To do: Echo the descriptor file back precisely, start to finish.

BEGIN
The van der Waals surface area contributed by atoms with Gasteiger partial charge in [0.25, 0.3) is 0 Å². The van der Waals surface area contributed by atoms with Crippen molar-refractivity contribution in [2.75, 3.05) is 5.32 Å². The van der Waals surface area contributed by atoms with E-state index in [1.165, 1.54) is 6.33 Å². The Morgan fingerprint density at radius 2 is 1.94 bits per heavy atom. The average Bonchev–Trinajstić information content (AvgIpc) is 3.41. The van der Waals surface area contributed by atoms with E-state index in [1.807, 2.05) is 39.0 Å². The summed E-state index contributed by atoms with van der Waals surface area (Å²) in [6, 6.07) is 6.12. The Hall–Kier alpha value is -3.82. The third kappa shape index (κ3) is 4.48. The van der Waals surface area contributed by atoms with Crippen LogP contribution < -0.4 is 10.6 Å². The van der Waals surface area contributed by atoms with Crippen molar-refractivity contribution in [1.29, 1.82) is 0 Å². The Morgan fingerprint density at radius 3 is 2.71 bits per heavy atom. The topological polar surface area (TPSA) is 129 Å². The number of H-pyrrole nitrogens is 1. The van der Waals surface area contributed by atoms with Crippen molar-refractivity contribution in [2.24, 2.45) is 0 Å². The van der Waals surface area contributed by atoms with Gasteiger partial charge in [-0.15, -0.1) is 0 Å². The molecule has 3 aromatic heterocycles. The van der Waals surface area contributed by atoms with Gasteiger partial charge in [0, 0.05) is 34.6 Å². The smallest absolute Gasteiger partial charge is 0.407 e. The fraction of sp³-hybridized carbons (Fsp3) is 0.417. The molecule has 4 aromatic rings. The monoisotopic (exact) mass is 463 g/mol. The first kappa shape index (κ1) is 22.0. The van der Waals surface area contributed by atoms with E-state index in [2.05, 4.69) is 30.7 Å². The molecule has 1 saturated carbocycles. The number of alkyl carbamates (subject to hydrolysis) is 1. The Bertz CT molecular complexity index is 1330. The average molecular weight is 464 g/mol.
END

The van der Waals surface area contributed by atoms with Gasteiger partial charge in [0.25, 0.3) is 0 Å². The van der Waals surface area contributed by atoms with Crippen molar-refractivity contribution in [2.75, 3.05) is 5.32 Å². The van der Waals surface area contributed by atoms with E-state index in [1.165, 1.54) is 6.33 Å². The Morgan fingerprint density at radius 2 is 1.94 bits per heavy atom. The average Bonchev–Trinajstić information content (AvgIpc) is 3.41. The van der Waals surface area contributed by atoms with E-state index in [1.807, 2.05) is 39.0 Å². The summed E-state index contributed by atoms with van der Waals surface area (Å²) in [6, 6.07) is 6.12. The Hall–Kier alpha value is -3.82. The third kappa shape index (κ3) is 4.48. The van der Waals surface area contributed by atoms with Crippen LogP contribution < -0.4 is 10.6 Å². The van der Waals surface area contributed by atoms with Crippen molar-refractivity contribution in [1.29, 1.82) is 0 Å². The Morgan fingerprint density at radius 3 is 2.71 bits per heavy atom. The topological polar surface area (TPSA) is 129 Å². The number of H-pyrrole nitrogens is 1. The van der Waals surface area contributed by atoms with Crippen molar-refractivity contribution in [2.24, 2.45) is 0 Å². The van der Waals surface area contributed by atoms with Gasteiger partial charge in [-0.15, -0.1) is 0 Å². The molecule has 3 aromatic heterocycles. The van der Waals surface area contributed by atoms with Gasteiger partial charge in [0, 0.05) is 34.6 Å². The smallest absolute Gasteiger partial charge is 0.407 e. The fraction of sp³-hybridized carbons (Fsp3) is 0.417. The molecule has 4 aromatic rings. The monoisotopic (exact) mass is 463 g/mol. The first kappa shape index (κ1) is 22.0. The van der Waals surface area contributed by atoms with E-state index in [2.05, 4.69) is 30.7 Å². The molecule has 1 saturated carbocycles. The number of alkyl carbamates (subject to hydrolysis) is 1. The Bertz CT molecular complexity index is 1330. The average molecular weight is 464 g/mol.